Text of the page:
2. Include the character’s age as a simple numeral set off by commas (JERROL BURBLE, 29, a hairy man with a mole in his eyebrow like a baby June bug . . .) A numeral (13) saves you and the reader time and space.
3. Include a brief but surprising description of the character:
HOW TO WRITE A TREATMENT
Courtesy Marilyn Horowitz http://www.artmarproductions.com/
Writing a treatment is a skill that can help any screenwriter succeed, at any point in the creative process.
There are at least three parts of getting a screenplay sold or financed. Learning to write a treatment can jump-start a writer's career because it allows a screenwriter to communicate his or her screenplay idea in a brief but compelling way. It also can be a powerful diagnostic and creative tool.
I am often asked if a writer has to actually write a screenplay, or can they just sell ideas?
You can't copyright an idea, only the execution. If you have a great idea, the only way to own it is to write it. Writing a treatment is a fast way to test out an idea before the screenwriter commits to writing a script. If it isn't terrific, move on. CHECK OUT SOME OF THESE IDEAS.
Part of succeeding as a screenwriter is to write at least one great screenplay. There is no substitute for craft. Screenplays are hard work and take time to perfect. If a writer has completed a screenplay, writing a treatment can help the writer determine whether or not their screenplay is viable, because the treatment creates distance. This allows the screenwriter to get an overview of their work and look at it objectively.
If the basic story is not something an audience will want to see, no amount of rewriting can fix it. This is a problem I encounter over and over in my work as a writing coach. Screenwriters often forget that they are writing for an audience. Writing a treatment before you write your next screenplay can help you work out problems and determine whether your story idea is a diamond in the rough, or just a lump of coal. The goal is to combine stories told from the heart with a deep understanding of what other people want to see.
Craft and good ideas don't necessarily go together. I have worked on several scripts with great ideas and poor execution and the reverse. The successful screenwriter must be able to master both aspects. One tip: Always remember that a screenplay, unlike a novel, is not a complete form in itself but a step along the path of making a film, so the goal of any screenwriter is to see the film made of his or her screenplay. It's easy to forget the goal when you are wrestling with your script.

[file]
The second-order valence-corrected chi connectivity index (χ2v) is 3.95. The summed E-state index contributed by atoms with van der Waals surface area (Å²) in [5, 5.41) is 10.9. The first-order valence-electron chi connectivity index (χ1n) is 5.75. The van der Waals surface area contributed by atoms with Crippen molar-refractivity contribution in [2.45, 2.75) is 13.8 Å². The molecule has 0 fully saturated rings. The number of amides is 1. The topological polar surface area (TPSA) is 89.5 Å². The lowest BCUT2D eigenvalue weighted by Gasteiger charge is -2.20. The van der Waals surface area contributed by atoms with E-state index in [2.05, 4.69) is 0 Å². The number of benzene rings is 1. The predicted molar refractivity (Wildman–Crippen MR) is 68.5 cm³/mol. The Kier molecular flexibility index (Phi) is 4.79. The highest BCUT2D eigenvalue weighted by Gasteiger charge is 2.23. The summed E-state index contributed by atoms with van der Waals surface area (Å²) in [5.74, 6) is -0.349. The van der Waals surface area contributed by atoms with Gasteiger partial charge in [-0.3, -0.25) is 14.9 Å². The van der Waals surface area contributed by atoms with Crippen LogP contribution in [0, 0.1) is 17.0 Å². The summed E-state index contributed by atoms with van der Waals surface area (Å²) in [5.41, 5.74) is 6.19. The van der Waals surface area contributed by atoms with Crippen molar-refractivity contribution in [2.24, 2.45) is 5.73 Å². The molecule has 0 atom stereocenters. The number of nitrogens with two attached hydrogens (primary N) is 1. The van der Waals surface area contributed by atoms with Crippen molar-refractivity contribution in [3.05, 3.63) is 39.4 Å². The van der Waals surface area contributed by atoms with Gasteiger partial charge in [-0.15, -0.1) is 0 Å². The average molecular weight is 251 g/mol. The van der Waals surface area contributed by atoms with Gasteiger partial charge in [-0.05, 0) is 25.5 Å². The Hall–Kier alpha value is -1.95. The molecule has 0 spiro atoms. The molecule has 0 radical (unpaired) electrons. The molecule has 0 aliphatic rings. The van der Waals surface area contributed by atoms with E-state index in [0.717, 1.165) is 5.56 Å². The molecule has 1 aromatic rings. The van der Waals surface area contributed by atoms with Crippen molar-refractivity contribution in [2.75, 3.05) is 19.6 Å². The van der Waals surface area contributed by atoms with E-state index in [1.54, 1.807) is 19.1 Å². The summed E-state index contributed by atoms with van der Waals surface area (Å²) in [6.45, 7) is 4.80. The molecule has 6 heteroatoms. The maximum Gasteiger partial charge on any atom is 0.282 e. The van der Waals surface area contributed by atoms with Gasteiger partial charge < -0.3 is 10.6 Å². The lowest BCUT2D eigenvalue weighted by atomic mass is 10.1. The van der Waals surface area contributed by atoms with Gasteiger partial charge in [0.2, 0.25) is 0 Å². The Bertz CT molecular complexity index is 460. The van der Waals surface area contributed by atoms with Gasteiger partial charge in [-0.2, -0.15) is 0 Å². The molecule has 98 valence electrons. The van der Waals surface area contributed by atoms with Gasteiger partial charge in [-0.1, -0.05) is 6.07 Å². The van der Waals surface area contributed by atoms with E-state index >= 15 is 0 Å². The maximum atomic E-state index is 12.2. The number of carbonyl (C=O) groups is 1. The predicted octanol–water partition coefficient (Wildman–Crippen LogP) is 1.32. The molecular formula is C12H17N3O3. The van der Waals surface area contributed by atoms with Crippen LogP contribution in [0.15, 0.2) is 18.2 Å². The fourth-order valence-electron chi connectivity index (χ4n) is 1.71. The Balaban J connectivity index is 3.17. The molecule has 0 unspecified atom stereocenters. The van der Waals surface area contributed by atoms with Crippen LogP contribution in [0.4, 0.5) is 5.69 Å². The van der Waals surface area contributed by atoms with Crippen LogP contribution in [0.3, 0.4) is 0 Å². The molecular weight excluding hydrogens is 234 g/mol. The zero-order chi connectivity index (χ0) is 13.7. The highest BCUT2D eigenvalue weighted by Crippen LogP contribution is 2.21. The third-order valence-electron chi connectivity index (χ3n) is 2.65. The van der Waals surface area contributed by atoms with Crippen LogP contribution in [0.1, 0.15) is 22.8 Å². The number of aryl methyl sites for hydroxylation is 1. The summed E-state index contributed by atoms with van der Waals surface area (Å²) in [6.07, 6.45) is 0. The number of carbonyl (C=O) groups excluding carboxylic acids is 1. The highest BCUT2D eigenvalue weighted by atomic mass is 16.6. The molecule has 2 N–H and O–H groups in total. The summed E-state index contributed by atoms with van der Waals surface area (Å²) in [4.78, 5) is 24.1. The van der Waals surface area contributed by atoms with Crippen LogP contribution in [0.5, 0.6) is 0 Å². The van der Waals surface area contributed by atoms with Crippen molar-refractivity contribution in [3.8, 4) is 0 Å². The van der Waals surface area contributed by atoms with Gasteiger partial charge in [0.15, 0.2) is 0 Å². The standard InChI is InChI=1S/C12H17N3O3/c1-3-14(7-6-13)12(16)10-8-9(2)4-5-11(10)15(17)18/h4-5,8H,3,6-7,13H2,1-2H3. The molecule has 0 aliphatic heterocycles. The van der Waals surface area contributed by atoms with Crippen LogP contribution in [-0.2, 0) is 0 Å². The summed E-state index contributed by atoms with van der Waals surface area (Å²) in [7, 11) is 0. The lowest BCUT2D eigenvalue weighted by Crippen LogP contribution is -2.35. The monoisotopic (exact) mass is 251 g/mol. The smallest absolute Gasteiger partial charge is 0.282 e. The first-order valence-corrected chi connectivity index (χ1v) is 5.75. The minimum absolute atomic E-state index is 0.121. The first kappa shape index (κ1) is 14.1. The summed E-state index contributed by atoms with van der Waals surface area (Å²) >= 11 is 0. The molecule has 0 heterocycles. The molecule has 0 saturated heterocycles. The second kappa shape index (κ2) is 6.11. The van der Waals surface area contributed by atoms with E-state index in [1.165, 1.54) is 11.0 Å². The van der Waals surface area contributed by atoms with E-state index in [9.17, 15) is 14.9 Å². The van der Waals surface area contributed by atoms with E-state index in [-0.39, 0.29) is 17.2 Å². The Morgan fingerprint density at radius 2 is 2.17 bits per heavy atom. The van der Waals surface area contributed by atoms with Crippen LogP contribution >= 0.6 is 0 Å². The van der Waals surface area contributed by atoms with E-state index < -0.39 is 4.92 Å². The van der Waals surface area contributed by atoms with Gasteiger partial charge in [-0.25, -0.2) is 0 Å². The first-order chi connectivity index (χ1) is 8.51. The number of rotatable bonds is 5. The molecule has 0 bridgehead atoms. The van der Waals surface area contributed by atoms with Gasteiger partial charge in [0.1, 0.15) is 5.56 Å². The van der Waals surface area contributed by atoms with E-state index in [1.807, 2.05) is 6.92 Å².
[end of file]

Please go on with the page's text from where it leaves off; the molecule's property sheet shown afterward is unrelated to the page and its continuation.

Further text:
Ideally, every serious screenwriter should have two really well written, well-structured screenplays as writing samples. Then it makes sense to devote time to learning how to write treatments because they force the writer to focus on structure and character development. Once the writer gains a comfort level with this type of rigorous story development, years of struggling can be saved, If the writer can attain writing excellence in his or her full length scripts, and can write treatments with his or her intended audience in mind, success must be inevitable The key is this: If the scriptwriter wants to see the movie of the treatment he or she writes, then so will other people.
Writing a treatment helps a screenwriter assess his or her work wherever they are in their process. I cannot recommend this process enough.
What Is a Treatment?
There is controversy about the length a treatment can be. Some say up to 60 pages, but the point of the treatment is to communicate your story as quickly as possible, so brevity without sacrificing juice is the key here.
There seem to be three opinions about what a treatment is.
One opinion is that it is a one page written pitch. The second, which I agree with, is that it is a two to five page document that tells the whole story focusing on the highlights. The third opinion is that a treatment is a lengthy document that is a scene by scene breakdown of a script. I consider this an outline, and a waste of time as a marketing document, though it can be an important step in the creation process In my experience, the two to five page version works best, and an example is included in this article.